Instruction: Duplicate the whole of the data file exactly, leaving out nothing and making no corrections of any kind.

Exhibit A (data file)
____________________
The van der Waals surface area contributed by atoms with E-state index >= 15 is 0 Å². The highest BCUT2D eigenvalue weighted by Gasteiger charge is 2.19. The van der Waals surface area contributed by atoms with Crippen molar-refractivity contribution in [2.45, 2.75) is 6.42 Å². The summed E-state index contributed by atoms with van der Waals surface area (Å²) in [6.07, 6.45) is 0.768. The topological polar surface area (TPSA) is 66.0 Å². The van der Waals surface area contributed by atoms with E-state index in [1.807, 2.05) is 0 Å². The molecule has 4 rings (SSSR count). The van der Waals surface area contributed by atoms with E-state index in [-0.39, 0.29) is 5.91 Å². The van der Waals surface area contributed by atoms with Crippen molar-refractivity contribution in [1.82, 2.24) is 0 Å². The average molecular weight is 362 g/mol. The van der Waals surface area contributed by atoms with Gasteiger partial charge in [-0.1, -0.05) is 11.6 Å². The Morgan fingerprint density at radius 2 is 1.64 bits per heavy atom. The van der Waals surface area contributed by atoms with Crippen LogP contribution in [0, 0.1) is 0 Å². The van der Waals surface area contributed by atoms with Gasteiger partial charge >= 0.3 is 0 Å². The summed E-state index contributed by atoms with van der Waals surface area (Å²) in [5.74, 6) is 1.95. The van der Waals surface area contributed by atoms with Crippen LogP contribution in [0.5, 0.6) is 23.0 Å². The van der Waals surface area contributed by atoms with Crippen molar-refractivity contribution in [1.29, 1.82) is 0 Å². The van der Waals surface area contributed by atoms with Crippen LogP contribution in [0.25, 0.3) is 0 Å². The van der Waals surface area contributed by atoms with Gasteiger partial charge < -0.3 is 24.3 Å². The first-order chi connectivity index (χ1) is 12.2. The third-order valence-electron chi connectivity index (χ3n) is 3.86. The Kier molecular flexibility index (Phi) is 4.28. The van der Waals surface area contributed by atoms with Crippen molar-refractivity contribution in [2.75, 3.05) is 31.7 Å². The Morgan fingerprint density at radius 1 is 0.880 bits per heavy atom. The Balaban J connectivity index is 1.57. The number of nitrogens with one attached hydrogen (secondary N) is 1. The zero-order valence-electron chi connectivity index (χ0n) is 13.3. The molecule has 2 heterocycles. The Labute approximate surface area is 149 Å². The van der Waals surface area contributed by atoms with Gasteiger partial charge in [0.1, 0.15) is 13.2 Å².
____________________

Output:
The van der Waals surface area contributed by atoms with E-state index >= 15 is 0 Å². The highest BCUT2D eigenvalue weighted by Gasteiger charge is 2.19. The van der Waals surface area contributed by atoms with Crippen molar-refractivity contribution in [2.45, 2.75) is 6.42 Å². The summed E-state index contributed by atoms with van der Waals surface area (Å²) in [6.07, 6.45) is 0.768. The topological polar surface area (TPSA) is 66.0 Å². The van der Waals surface area contributed by atoms with E-state index in [1.807, 2.05) is 0 Å². The molecule has 4 rings (SSSR count). The van der Waals surface area contributed by atoms with E-state index in [-0.39, 0.29) is 5.91 Å². The van der Waals surface area contributed by atoms with Crippen molar-refractivity contribution in [1.82, 2.24) is 0 Å². The average molecular weight is 362 g/mol. The van der Waals surface area contributed by atoms with Gasteiger partial charge in [-0.1, -0.05) is 11.6 Å². The Morgan fingerprint density at radius 2 is 1.64 bits per heavy atom. The van der Waals surface area contributed by atoms with Crippen LogP contribution in [0, 0.1) is 0 Å². The van der Waals surface area contributed by atoms with Gasteiger partial charge >= 0.3 is 0 Å². The summed E-state index contributed by atoms with van der Waals surface area (Å²) in [5.74, 6) is 1.95. The van der Waals surface area contributed by atoms with Crippen LogP contribution in [0.5, 0.6) is 23.0 Å². The van der Waals surface area contributed by atoms with Crippen molar-refractivity contribution in [1.29, 1.82) is 0 Å². The van der Waals surface area contributed by atoms with Crippen LogP contribution in [0.25, 0.3) is 0 Å². The van der Waals surface area contributed by atoms with Gasteiger partial charge < -0.3 is 24.3 Å². The first-order chi connectivity index (χ1) is 12.2. The third-order valence-electron chi connectivity index (χ3n) is 3.86. The Kier molecular flexibility index (Phi) is 4.28. The van der Waals surface area contributed by atoms with Crippen molar-refractivity contribution in [2.75, 3.05) is 31.7 Å². The Morgan fingerprint density at radius 1 is 0.880 bits per heavy atom. The Balaban J connectivity index is 1.57. The number of nitrogens with one attached hydrogen (secondary N) is 1. The zero-order valence-electron chi connectivity index (χ0n) is 13.3. The molecule has 2 heterocycles. The Labute approximate surface area is 149 Å². The van der Waals surface area contributed by atoms with Gasteiger partial charge in [0.1, 0.15) is 13.2 Å².